HUNDREDS of residents have signed a petition to the Policing Minister calling for the end of anti-fracking protest camps in the Kirby Misperton area.

Thirsk MP Kevin Hollinrake recently met with Policing Minister Nick Hurd to hand over the 650-signature petition.

It has been signed by people whose lives have been disrupted by the camps around the Third Energy fracking site.

Although the larger protest camp off Kirby Misperton Road has closed, the petitioners are worried that they will return later in the year if the final go-ahead for fracking is given.

They want measures in place to prevent a repeat of the disruption that has gone on in recent months.

This has included protestors carrying out "slow walks" in front of delivery vehicles to the site, campaigners climbing on equipment and people locking themselves into devices at the entrance to the site.

The cost of policing the protest has run up to £700,000 for North Yorkshire Police.

Mr Hollinrake said: “The petitioners are concerned about the negative impact fracking protests have had in the area for which I do have some sympathy.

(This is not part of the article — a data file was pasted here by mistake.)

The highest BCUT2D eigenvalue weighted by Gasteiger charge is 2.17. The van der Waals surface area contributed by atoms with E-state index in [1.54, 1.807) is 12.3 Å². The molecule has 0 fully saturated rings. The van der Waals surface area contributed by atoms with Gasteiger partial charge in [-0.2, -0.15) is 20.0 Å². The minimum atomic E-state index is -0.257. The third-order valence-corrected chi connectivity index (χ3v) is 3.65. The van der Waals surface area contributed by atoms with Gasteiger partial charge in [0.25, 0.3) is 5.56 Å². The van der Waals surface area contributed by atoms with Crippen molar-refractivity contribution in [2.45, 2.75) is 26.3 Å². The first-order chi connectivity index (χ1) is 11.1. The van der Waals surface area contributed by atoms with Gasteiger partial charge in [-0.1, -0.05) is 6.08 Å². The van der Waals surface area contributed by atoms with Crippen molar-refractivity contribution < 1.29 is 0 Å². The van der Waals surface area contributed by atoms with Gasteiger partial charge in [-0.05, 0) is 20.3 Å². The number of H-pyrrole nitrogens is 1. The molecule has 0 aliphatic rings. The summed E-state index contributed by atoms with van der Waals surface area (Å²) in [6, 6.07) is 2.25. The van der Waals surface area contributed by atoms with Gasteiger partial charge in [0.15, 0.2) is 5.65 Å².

“It is absolutely proper that people should have the right to protest but residents should also be able to go about their daily business – go to work, take their children to school or attend doctor’s appointments without fear of intimidation.”

Mr Hollinrake also took the opportunity during his meeting with Mr Hurd to raise the issue of the cost of policing the protests.

The Kirby Misperton site was not just the focus of local campaigners but attracted protestors from around the country as the fracking debate became a national issue.

Mr Hollinrake said: “The additional funding has, so far, cost North Yorkshire Police an extra £700,000 and the Police Commissioner, Julia Mulligan, and I are seeking extra funding to help pay for this.”

Third Energy had expected to carry out test fracks at the Kirby Misperton site - known as KM8 - before last Christmas, but the process was held up as it waited for the final go-ahead from the Government.

In January, Business Secretary Greg Clark ordered an assessment of the “financial resilience” of Third Energy before deciding whether to give it the green light.

Since then, some of the equipment has been moved from the site.

Public access to a nearby footpath was also reinstated and the height of a sound barrier has been reduced to lessen the visual impact while the site is dormant.